It’s not easy to find a toddler toy that has lasting value, helps them learn, wears them out, AND will be the hit of the party, but this sweet ride-on toy made for toddlers meets all those criteria.
Hello, balance bike. Let’s find out more about you.
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What’s a Balance Bike?
Balance bikes have two wheels, no pedals and no chain. They’re also called “pedal-free bikes” and “push bikes” because kids ride them by pushing off the ground with their feet. Unlike the stable, three-wheeled tricycles we had as toddlers, balance bikes help kids learn the balance and body control they’ll need to ride a “real” bike.
The best balance bikes cost more than $100, and there are dozens of brands to choose from. That’s OK, though, because this isn’t an impulse purchase (after all, your kid will be whizzing across concrete on it).
Let’s do some research.
Is Your 2-Year-Old Ready for a Balance Bike?
Most online balance bike stores claim that any confident walker can use a balance bike. Maybe so, but that seems pretty optimistic (and very convenient for business).
After poring over a ton of online comments and reviews, I got the impression that the most athletic toddlers out there can handle balance bikes even before age 2 (as early as 16-18 months), but that most children aren’t coordinated enough to really get any use out of one until sometime between 2 and 3.
In fact, most balance bikes on the market are sized for kids aged 2-4, because 2 is the typical age for starting to be able to balance, and by 4 the most athletic kids will be riding pedal bikes (the average age for starting to ride a pedal bike is age 5).
Being realistic about when your child will actually use a balance bike can help you make a better purchase, because the biggest limiting factors in your bike search will be your child’s height and weight, which can change a lot over 6 months.
I’d suggest holding off on buying a balance bike until your kid is confidently zooming around on other, less advanced ride-on toys, such as a Scuttlebug (that’s the one my kid had just figured out by his second birthday).
Some parents have also reported that their kids who didn’t love their balance bikes felt more comfortable with scooters, so you could try a scooter instead of a balance bike, since they also help develop balance (unlike tricycles).
Sold on the balance bike? Here’s how to pick one.
Seat Height and Bike Weight
The first step is to measure the rider’s inseam — that’s the length from the highest point in the crotch all the way down to the floor, and note that the shoes she’s wearing might affect the measurement. Subtract one inch from that inseam length; that will be your child’s ideal bike seat height right now.
Armed with this number, you can eliminate any bike from your search whose seat doesn’t go low enough for your child to ride comfortably. And since your tot is 2 or just turning 2, the seat height can be a significant limiting factor; a lot of these bike seats start at 12 inches.
Next, note your child’s weight, and calculate 30% of that total. According to this detailed balance bike site, the bike shouldn’t weigh more than that. The lighter the bike, the easier and more fun it will be for your child.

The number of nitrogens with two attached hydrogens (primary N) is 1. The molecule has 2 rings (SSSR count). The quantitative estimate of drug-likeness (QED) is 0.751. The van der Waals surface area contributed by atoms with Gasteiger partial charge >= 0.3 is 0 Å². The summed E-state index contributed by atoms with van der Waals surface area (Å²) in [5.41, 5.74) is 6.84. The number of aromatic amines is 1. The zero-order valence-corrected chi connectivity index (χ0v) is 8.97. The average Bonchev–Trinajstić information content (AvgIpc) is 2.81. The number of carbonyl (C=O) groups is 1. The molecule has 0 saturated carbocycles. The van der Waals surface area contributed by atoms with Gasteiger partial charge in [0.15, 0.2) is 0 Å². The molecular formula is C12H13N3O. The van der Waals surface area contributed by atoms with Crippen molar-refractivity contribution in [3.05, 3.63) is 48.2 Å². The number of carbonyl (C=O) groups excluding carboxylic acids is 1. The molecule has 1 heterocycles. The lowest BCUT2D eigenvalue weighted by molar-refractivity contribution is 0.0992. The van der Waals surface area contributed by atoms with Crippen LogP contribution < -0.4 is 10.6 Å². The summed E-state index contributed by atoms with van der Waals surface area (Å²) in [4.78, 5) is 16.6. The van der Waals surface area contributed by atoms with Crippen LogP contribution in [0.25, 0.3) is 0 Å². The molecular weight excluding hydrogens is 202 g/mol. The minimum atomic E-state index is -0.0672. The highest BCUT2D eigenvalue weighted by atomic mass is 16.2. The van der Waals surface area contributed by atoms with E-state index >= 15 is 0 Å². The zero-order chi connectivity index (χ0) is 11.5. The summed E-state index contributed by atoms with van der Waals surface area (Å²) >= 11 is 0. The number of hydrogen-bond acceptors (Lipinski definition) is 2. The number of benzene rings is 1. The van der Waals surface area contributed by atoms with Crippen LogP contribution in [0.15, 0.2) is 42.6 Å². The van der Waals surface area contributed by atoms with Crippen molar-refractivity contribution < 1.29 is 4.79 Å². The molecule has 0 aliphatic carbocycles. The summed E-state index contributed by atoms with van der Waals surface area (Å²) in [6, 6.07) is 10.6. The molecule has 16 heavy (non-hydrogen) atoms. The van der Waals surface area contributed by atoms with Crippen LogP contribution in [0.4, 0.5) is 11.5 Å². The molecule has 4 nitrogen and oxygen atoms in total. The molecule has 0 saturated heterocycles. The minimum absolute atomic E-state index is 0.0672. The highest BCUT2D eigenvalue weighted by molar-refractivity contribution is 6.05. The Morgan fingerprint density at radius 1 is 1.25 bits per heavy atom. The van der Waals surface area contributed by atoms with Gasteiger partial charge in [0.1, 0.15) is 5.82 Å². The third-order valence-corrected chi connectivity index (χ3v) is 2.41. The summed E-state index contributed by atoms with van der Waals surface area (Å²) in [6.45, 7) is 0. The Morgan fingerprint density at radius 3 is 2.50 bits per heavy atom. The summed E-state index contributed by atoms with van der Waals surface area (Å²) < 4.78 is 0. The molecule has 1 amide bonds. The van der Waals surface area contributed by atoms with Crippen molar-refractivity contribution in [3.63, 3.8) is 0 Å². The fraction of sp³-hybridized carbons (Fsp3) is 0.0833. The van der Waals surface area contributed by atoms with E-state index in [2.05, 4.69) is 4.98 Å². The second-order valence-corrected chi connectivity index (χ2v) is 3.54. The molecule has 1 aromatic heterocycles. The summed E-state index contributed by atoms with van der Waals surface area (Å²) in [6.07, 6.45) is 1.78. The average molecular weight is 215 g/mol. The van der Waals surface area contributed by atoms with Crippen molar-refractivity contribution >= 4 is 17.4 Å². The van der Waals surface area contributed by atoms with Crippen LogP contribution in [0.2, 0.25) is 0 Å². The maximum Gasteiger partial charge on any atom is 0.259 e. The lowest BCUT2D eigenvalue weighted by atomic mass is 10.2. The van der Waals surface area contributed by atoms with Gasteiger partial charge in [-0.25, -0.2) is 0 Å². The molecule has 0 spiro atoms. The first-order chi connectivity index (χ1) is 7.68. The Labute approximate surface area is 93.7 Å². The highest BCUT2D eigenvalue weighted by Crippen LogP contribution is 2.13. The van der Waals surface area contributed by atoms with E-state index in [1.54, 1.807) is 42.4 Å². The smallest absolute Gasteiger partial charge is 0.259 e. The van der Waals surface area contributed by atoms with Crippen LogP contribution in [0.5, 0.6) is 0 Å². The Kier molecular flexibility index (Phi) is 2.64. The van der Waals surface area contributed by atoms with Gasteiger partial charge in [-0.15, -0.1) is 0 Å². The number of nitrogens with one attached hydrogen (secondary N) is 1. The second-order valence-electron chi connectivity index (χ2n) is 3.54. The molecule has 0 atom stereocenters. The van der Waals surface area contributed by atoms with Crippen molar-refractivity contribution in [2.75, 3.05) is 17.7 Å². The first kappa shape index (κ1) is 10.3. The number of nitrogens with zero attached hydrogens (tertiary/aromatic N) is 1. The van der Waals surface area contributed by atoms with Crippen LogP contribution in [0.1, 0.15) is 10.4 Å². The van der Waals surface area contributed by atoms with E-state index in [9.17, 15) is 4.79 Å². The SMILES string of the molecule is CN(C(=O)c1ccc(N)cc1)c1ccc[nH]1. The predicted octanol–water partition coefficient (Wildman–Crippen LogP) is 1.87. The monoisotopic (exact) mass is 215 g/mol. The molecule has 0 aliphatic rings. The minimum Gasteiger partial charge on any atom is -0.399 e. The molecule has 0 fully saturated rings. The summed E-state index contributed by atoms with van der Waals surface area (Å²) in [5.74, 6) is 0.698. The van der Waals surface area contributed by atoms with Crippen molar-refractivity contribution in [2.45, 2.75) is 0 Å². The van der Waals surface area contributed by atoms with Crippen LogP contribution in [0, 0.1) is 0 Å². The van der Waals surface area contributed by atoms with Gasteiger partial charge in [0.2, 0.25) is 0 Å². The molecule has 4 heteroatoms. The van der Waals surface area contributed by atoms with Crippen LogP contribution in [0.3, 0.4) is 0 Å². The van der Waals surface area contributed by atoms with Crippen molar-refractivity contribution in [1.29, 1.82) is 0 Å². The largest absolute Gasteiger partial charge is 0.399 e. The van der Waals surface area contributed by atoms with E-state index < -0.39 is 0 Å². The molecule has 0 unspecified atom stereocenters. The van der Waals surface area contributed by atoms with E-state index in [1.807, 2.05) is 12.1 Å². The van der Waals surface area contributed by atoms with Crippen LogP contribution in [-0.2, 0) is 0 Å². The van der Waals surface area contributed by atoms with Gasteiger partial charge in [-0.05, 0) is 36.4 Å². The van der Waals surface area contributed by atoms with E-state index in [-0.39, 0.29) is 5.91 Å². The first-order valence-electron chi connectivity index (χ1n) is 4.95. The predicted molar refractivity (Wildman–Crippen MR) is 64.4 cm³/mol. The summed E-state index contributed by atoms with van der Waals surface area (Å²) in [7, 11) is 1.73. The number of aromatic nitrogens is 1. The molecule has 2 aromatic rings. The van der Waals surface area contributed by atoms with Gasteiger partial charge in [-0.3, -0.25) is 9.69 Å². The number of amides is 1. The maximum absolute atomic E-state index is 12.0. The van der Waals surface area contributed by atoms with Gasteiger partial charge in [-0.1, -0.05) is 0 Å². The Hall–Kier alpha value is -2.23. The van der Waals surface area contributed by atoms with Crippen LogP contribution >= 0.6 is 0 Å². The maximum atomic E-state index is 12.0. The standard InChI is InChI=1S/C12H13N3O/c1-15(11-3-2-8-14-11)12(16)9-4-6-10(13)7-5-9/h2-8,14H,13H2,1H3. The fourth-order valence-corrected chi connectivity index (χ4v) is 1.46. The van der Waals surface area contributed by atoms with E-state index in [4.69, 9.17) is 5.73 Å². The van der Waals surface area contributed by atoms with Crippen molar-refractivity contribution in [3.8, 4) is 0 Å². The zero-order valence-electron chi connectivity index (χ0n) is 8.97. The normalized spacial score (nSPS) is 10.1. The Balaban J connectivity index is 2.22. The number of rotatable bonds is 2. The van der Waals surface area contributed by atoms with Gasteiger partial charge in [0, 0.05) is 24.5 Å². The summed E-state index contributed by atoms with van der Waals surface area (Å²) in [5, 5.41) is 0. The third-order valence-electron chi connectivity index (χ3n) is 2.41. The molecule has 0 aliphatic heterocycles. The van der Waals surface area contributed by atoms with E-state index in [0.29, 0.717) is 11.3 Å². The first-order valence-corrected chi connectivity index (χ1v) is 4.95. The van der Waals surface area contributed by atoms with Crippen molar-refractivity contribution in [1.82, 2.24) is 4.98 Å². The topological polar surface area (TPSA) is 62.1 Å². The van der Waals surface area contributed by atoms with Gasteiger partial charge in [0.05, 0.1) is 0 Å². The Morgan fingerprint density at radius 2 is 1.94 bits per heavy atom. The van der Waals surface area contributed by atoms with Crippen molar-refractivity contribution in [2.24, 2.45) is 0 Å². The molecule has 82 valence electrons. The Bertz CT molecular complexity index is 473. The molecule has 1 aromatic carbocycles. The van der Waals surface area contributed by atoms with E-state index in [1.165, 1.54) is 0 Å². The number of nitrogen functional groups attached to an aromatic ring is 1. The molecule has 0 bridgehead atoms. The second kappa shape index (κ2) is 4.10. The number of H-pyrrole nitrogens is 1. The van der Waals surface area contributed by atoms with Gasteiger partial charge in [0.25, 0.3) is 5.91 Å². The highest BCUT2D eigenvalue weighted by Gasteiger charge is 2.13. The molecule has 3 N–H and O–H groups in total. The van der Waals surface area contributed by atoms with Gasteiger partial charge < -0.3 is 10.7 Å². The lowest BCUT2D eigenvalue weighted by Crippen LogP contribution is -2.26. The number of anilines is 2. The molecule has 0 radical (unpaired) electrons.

If your child is on the more athletic side, you can buy a smaller, lighter balance bike that they can use from age 2 through 4 or so, when they’ll probably switch to a pedal bike. This balance bike from Strider is the lightest one I found at just 6.4 pounds, and the seat goes down to 11 inches. Strider bikes use foam tires, which are very light and remove any worries about flats — but don’t provide as much grip or cushion as air-filled tires (which is why you might choose a different model if you think your child will be riding a balance bike instead of a pedal bike past age 4 or so). This bike seems to be one of the most popular balance bikes on Amazon.com (check out the reviews). It comes in red, blue, green, orange and yellow, and costs $109, which is on the more affordable end of the top rated balance bikes. This is the bike I’d get my 2-year-old if I thought he’d pick it up and ride it right now.
If your child is more on the cautious side and you don’t expect them to pick up on the pedal bike in the early range, wait to get them a bigger balance bike with air tires when they’re 3 or closer to 3. (I’m going to wait until the spring to measure my lil guy and then reassess the bikes with air tires using this list. I’ll post again when I make my final pick.)
If your kid going to ride a balance bike, your kid needs a helmet. Might as well start the helmet habit early.
One more thing: During my balance bike research, I came across several suggestions to skip the balance bike and just lower the seat and remove the pedals on a “regular” kid’s bike. But unless you can also lower the handlebars enough for your child to be able to lean forward comfortably as they ride, they won’t have as much control as they would on a bike that’s sized for toddlers. Riding position affects center of gravity big time.
Also, I’m not sure how complicated it is to remove the pedals on a bike, but before you go at a bike with your screwdriver, remember that the chances of this bike falling on top of your kid are pretty high, so you have to make sure that there are no parts sticking out that could do damage. That’s why I think it’s worth it to pay for a higher quality balance bike and then upgrade to a pedal bike later.
Did you buy a balance bike for your 2-year-old? Which one did you pick?